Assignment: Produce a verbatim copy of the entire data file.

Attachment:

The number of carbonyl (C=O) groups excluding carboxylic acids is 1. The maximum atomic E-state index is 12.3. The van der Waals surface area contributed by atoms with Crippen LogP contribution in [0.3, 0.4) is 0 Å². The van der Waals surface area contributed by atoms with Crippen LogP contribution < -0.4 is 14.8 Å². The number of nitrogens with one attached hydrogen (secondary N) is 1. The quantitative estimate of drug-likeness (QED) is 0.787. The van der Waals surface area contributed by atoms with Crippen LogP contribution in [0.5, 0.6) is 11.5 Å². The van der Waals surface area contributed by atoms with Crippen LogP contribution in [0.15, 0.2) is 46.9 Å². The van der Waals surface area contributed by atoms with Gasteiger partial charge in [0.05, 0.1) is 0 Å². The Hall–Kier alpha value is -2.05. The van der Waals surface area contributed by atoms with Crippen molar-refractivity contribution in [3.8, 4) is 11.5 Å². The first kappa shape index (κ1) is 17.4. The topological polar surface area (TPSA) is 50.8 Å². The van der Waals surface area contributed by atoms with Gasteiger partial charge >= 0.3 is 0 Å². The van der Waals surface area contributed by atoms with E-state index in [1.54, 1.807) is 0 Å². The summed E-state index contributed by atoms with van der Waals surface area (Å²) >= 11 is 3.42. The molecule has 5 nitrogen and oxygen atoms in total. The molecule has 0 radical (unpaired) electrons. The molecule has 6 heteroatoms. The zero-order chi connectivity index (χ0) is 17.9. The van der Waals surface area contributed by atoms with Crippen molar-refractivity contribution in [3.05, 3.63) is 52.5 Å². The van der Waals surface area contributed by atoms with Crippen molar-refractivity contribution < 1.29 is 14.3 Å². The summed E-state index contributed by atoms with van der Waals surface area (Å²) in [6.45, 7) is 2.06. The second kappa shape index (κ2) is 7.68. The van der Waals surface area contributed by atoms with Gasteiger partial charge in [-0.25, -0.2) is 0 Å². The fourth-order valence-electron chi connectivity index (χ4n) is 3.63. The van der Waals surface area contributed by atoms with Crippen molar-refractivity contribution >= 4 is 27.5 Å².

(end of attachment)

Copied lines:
The number of carbonyl (C=O) groups excluding carboxylic acids is 1. The maximum atomic E-state index is 12.3. The van der Waals surface area contributed by atoms with Crippen LogP contribution in [0.3, 0.4) is 0 Å². The van der Waals surface area contributed by atoms with Crippen LogP contribution < -0.4 is 14.8 Å². The number of nitrogens with one attached hydrogen (secondary N) is 1. The quantitative estimate of drug-likeness (QED) is 0.787. The van der Waals surface area contributed by atoms with Crippen LogP contribution in [0.5, 0.6) is 11.5 Å². The van der Waals surface area contributed by atoms with Crippen LogP contribution in [0.15, 0.2) is 46.9 Å². The van der Waals surface area contributed by atoms with Gasteiger partial charge in [0.05, 0.1) is 0 Å². The Hall–Kier alpha value is -2.05. The van der Waals surface area contributed by atoms with Crippen molar-refractivity contribution in [3.8, 4) is 11.5 Å². The first kappa shape index (κ1) is 17.4. The topological polar surface area (TPSA) is 50.8 Å². The van der Waals surface area contributed by atoms with Gasteiger partial charge >= 0.3 is 0 Å². The van der Waals surface area contributed by atoms with E-state index in [1.54, 1.807) is 0 Å². The summed E-state index contributed by atoms with van der Waals surface area (Å²) >= 11 is 3.42. The molecule has 5 nitrogen and oxygen atoms in total. The molecule has 0 radical (unpaired) electrons. The molecule has 6 heteroatoms. The zero-order chi connectivity index (χ0) is 17.9. The van der Waals surface area contributed by atoms with Crippen molar-refractivity contribution in [3.05, 3.63) is 52.5 Å². The van der Waals surface area contributed by atoms with Crippen molar-refractivity contribution < 1.29 is 14.3 Å². The summed E-state index contributed by atoms with van der Waals surface area (Å²) in [6.45, 7) is 2.06. The second kappa shape index (κ2) is 7.68. The van der Waals surface area contributed by atoms with Gasteiger partial charge in [-0.25, -0.2) is 0 Å². The fourth-order valence-electron chi connectivity index (χ4n) is 3.63. The van der Waals surface area contributed by atoms with Crippen molar-refractivity contribution >= 4 is 27.5 Å².